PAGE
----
Community treatment orders
Community treatment orders can play an important role for some service users
Controversial orders do not suit everyone, and proper support and good relationships with care coordinators are crucial, participants say.
The NIHR SSCR-funded study supports the view that CTOs, while not for everyone, can offer an important care option between detention in hospital and voluntary community treatment.
The orders, which have been used extensively since being introduced by the Mental Health Act 2007, enable people to be treated in the community provided they stick to certain conditions.
They have attracted controversy due to their uncertain effectiveness and perceived coercive qualities, and are being evaluated as part of the current independent review of the Mental Health Act.
But service users interviewed as part of the study mostly took a pragmatic view of CTOs, which they saw as a pathway out of hospital. Some also found routes into stability, supportive relationships and social activities.
“In spite of their controversy, community treatment orders offer an important space between compulsory treatment in hospitals and no order, out in the community”.
“There is a small group of people who need something to hold them, out in the community. CTOs don’t work for everyone – for some people they make no difference. But for others they offer the stability to have a pause and, although they may not like it, their medication makes them well enough to see things more clearly and make their own decisions to manage.” Dr Julia Stroud of the University of Brighton, the study’s principal investigator.
The study, which was conducted at the University of Brighton in collaboration with Sussex Partnership NHS Foundation Trust, combined quantitative analysis of data on CTOs with service user and mental health practitioner interviews.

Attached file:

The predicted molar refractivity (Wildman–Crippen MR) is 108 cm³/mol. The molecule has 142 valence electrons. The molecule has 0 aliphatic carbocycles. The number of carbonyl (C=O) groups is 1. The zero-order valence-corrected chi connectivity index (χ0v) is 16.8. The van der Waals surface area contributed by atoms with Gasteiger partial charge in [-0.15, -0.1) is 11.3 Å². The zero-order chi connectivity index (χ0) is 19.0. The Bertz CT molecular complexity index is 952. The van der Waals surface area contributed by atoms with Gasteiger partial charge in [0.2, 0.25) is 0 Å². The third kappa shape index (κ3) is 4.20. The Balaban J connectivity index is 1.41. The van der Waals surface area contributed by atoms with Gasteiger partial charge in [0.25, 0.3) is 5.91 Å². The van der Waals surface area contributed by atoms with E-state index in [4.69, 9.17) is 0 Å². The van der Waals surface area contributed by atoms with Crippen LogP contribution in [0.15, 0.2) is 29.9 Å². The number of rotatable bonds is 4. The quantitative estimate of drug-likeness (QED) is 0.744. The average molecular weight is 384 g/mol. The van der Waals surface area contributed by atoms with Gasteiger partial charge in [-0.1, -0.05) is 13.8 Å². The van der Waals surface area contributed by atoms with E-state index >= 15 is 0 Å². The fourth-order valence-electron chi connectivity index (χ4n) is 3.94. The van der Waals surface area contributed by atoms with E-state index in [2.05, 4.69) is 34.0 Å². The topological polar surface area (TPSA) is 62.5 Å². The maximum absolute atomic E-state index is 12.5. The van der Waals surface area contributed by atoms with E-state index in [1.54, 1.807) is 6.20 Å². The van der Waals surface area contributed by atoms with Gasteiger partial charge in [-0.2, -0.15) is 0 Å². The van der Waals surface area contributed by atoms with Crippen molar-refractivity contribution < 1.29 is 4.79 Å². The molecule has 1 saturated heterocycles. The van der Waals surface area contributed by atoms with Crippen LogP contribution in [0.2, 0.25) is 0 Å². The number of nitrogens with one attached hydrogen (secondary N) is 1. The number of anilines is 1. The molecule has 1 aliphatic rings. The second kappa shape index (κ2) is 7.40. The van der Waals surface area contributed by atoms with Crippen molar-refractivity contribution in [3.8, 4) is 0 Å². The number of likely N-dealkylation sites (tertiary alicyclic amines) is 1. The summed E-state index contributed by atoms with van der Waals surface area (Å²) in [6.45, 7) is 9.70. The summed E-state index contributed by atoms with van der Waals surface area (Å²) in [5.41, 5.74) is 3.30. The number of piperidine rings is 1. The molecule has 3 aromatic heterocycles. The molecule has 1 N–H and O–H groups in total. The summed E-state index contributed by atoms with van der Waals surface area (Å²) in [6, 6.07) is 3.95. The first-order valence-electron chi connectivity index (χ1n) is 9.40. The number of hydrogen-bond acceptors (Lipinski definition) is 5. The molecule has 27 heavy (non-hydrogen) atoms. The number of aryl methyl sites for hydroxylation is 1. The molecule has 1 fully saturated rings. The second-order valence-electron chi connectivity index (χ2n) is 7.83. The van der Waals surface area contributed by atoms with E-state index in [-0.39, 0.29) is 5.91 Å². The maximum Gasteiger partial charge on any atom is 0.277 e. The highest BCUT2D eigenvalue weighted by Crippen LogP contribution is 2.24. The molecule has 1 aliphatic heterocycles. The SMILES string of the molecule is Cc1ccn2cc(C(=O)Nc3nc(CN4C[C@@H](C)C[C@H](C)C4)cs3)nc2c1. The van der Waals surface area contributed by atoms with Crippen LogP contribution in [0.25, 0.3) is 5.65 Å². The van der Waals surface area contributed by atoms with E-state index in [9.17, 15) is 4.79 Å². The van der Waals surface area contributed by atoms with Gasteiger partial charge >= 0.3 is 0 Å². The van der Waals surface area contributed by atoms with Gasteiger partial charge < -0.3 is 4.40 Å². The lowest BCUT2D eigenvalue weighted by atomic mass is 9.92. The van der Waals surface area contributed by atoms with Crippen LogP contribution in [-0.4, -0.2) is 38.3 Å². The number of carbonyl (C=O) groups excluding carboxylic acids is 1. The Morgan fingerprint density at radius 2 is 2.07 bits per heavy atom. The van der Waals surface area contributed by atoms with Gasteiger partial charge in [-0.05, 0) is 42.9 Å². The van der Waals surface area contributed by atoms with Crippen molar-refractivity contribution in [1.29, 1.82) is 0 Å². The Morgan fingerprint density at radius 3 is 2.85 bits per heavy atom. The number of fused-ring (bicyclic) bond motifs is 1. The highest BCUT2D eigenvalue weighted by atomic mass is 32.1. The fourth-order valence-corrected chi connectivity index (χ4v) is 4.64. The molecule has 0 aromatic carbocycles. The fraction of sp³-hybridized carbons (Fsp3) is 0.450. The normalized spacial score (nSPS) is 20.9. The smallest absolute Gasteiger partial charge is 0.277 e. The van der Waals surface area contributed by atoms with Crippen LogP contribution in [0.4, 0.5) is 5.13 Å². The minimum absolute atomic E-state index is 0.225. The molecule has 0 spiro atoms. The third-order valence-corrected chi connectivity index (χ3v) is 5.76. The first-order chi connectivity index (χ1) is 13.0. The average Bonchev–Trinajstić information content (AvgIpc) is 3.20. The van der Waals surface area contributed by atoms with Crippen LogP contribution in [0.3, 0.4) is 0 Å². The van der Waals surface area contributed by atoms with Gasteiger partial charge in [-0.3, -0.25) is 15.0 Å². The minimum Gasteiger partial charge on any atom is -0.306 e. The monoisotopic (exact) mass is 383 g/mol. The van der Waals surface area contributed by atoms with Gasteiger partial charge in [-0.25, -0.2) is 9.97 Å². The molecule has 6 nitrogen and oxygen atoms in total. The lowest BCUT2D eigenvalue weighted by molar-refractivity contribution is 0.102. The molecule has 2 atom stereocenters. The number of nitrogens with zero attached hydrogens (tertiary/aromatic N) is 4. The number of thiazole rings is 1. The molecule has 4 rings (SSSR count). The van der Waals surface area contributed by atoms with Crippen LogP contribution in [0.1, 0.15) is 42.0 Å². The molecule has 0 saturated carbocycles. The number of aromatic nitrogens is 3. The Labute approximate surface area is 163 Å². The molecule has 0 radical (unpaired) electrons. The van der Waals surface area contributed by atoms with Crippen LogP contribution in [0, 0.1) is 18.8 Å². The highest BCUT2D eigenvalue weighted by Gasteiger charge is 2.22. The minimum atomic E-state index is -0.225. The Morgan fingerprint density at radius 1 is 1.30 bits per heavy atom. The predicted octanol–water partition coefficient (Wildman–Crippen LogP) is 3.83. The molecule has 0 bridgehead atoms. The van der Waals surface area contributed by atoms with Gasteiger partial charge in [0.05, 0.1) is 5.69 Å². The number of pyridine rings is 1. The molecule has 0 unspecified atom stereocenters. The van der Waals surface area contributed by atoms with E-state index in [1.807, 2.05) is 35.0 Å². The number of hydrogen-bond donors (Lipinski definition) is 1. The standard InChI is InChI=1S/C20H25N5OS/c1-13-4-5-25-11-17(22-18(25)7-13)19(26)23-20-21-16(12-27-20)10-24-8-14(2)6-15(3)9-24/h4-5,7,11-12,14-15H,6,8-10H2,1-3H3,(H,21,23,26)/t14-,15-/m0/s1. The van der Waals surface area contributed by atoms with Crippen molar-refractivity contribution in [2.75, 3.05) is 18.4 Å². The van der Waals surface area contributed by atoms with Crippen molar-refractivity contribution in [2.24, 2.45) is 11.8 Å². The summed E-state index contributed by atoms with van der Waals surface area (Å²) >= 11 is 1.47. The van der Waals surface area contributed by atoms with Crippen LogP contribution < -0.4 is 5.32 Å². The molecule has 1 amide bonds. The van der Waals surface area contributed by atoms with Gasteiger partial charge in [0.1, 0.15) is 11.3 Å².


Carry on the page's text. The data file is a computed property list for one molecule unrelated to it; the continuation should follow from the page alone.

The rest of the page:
National data revealed that around 4,500 CTOs are made in England each year.
Within the Sussex study area, meanwhile, 340 CTOs were made between 2013 and 2015, with a majority of recipients being male, single and unemployed.
Recruiting service users for the interview element of the study proved a challenge, and researchers acknowledged that it was possible only those with more positive views of CTOs became participants.
While service users disliked medication because of side-effects, a few acknowledged that they had developed an awareness of its place in managing their mental illness.
Both professionals and service users said they had experienced positive and supportive relationships in the context of CTOs – which may well not have developed in the absence of an order. The study concluded that such relationships appeared to be a crucial component of making a CTO work well.
“This engagement can be understood as an important social intervention, providing support and militating against isolation,” the study found. “The stability which emerges for the service user provides a platform from which to access social activities, relationships and recovery.”
Practitioners interviewed said they had put considerable effort into supporting service users and engaging them in social activities, while service users also described participating in wide-ranging activities – some of which were self-organised.
While both groups of interviewees considered CTOs to mostly hinge on compliance, social factors were also considered in decisions around discharge, renewal and recall. Just over half of practitioners said positive social activities were a very or extremely significant factor in deciding whether to discharge someone.
“The dominant discourse is about compliance and medication … If aspects around relationships and support could be brought to the fore, maybe CTOs would work a bit better.” Dr Julia Stroud
‘More debate’ over recalls
With renewals and recalls commonplace, the study suggested that greater understanding of the reasons why need to be sought – as well as further debate as to whether recalls should be used to define the success or failure of a CTO.
“If you have mental ill-health it’s not stable – someone can do everything right and still relapse … To go back to hospital for few days, get things adjusted and stabilised, that need not be a failure.”
“There needs to be move away from readmissions as a criteria for success, and towards thinking about the quality of life for someone on a CTO, and how the order can improve that.” Dr Julia Stroud
Full summary findings
NIHR SSCR (2018) Social Factors, Care and Community Treatment Orders. Service User and Practitioner Perspectives, Research Findings 84, NIHR School for Social Care Research, London.
This study funded by the NIHR School for Social Care Research and led by Dr Julia Stroud at the University of Brighton.